"He labors in the shadow of O.J., but gets the tough inside yardage for the Bills and yet is fast enough to break away for an occasional long run.
'Yeah,' he says, 'Juice gets the ink, but he recognizes what I do- and so does the team.'"
-John Devaney, Schenley Pro Football Guide 1976
"Braxton's rushing, receiving and scoring totals in 1975 reflected the best performance in his five-year career. His rushing total (823 yards) would have led 14 other teams.
Jim's best day was a 34-carry, 165-yard performance against St. Louis when he scored three touchdowns. He also went over 100 yards against Denver (17-102) and New England (23-101), and scored three touchdowns against Baltimore, Denver and St. Louis. He has scored three touchdowns four different times and has four 100-yard rushing games.
In the last two years Braxton has rushed for 1,366 yards, caught 44 passes for 353 yards and scored 19 touchdowns. His current career rushing total of 2,387 yards ranks him fourth among all-time Bills rushers.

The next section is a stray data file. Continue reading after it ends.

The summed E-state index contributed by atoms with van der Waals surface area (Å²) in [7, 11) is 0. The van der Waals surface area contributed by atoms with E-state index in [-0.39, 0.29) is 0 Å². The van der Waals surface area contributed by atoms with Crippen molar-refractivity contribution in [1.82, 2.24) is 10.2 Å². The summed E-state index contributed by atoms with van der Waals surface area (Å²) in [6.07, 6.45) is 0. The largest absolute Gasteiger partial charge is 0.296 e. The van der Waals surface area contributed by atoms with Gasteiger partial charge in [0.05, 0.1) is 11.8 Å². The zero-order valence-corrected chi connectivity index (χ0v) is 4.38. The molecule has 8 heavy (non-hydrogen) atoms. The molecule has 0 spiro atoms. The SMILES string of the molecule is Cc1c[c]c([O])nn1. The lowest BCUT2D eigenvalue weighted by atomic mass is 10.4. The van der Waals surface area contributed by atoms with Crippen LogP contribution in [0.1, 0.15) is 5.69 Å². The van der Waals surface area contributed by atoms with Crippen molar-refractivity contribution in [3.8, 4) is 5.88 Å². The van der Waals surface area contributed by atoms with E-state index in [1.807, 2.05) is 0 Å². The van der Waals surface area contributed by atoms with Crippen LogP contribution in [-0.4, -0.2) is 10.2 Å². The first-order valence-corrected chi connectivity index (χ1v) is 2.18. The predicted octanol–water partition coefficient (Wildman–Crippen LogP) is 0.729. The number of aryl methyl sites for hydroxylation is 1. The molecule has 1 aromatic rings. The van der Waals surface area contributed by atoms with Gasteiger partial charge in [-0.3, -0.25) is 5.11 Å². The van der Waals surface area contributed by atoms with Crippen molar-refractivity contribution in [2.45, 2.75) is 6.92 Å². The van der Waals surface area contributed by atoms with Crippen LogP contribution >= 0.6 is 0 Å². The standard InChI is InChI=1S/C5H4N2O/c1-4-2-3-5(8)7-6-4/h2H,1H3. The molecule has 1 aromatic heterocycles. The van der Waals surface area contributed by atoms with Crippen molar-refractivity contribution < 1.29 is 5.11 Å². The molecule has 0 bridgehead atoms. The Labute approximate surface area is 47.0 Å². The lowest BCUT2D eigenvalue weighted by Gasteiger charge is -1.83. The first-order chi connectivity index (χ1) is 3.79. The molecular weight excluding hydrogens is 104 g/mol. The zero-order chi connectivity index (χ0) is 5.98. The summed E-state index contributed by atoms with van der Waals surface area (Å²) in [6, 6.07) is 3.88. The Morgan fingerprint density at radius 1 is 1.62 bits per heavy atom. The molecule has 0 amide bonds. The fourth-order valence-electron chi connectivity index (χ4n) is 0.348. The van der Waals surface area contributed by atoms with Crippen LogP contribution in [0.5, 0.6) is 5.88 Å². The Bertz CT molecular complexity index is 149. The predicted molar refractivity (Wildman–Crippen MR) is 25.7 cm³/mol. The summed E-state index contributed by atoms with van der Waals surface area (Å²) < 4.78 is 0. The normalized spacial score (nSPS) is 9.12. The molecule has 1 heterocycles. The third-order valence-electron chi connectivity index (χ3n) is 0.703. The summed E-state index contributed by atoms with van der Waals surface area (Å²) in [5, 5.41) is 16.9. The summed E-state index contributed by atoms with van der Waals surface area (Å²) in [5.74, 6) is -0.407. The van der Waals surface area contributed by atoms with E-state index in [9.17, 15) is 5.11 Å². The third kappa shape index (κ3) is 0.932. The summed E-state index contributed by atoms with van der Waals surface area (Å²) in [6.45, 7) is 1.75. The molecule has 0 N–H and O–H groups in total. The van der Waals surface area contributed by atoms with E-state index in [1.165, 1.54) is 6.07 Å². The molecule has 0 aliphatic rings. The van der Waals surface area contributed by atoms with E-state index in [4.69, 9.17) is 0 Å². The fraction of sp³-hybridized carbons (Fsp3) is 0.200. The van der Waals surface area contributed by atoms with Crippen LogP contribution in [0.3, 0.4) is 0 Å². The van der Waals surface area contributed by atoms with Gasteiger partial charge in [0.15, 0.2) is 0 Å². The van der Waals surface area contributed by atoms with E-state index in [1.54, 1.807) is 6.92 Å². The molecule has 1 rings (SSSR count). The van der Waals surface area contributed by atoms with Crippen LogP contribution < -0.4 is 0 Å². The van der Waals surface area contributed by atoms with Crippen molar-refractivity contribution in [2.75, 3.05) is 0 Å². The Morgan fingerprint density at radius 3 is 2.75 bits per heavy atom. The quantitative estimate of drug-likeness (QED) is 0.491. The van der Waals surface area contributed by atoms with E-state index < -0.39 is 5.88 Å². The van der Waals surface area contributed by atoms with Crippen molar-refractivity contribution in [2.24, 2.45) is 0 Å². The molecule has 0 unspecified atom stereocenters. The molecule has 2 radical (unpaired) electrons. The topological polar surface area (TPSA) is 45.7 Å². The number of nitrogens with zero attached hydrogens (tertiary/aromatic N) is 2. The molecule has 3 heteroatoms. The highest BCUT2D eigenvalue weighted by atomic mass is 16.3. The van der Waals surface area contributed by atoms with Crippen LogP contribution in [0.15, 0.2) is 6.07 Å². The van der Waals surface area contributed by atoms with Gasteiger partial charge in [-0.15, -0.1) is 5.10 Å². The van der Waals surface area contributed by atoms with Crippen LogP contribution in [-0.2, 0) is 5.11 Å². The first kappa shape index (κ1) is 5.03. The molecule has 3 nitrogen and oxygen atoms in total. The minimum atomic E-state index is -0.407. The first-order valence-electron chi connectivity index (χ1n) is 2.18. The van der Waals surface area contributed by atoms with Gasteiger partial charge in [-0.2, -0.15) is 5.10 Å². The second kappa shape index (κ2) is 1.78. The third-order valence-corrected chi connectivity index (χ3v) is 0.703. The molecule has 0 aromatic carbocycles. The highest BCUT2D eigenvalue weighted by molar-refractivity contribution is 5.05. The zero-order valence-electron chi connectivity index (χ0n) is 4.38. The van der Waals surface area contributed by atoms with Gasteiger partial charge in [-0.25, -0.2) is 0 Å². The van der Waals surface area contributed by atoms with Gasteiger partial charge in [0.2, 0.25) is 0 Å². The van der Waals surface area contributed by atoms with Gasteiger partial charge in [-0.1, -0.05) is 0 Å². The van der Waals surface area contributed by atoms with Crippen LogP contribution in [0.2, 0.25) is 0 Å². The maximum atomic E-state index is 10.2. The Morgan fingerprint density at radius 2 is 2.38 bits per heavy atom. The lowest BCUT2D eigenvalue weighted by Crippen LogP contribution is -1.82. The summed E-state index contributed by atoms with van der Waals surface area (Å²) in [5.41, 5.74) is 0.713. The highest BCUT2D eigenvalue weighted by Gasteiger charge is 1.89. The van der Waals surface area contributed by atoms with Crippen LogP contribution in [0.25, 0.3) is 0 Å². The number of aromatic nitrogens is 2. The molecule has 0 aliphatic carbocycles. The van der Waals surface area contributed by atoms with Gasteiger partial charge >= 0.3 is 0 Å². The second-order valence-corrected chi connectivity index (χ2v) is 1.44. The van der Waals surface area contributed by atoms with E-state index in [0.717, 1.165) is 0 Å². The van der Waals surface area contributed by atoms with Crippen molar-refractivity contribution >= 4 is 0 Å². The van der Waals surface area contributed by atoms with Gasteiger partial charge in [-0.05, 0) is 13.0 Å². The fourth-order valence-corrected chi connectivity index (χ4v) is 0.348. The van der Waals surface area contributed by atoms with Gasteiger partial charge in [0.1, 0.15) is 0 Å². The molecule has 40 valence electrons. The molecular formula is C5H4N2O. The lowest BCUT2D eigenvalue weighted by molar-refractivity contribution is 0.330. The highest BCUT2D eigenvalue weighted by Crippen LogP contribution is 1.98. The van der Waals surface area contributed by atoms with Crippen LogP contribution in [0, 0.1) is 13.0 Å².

Jim's first start for Buffalo was in the second game of the 1972 season. He was a backfield reserve as a rookie when a preseason ankle injury slowed his development. He's a devastating blocker, strong power runner and sure-handed receiver slowly moving out of O.J. Simpson's shadow.
A first-team All-America selection in 1970 as a fullback for Bobby Bowden's West Virginia Moutaineers, Braxton won an invitation to the East-West Shrine game. In a statewide vote, he was chosen as West Virginia's Most Outstanding Amateur Athlete. He was a discus thrower for the WVU track team.
One of nine children, Jim's college major was physical education and social studies. He works during the off-season with the West Virginia Board of Education and the Governor's Manpower Office. His duties include speaking around the state to groups of young people, working particularly in the areas of vocational education and dropout prevention. His hobbies are cards, music and coin collecting."
-1976 Buffalo Bills Yearbook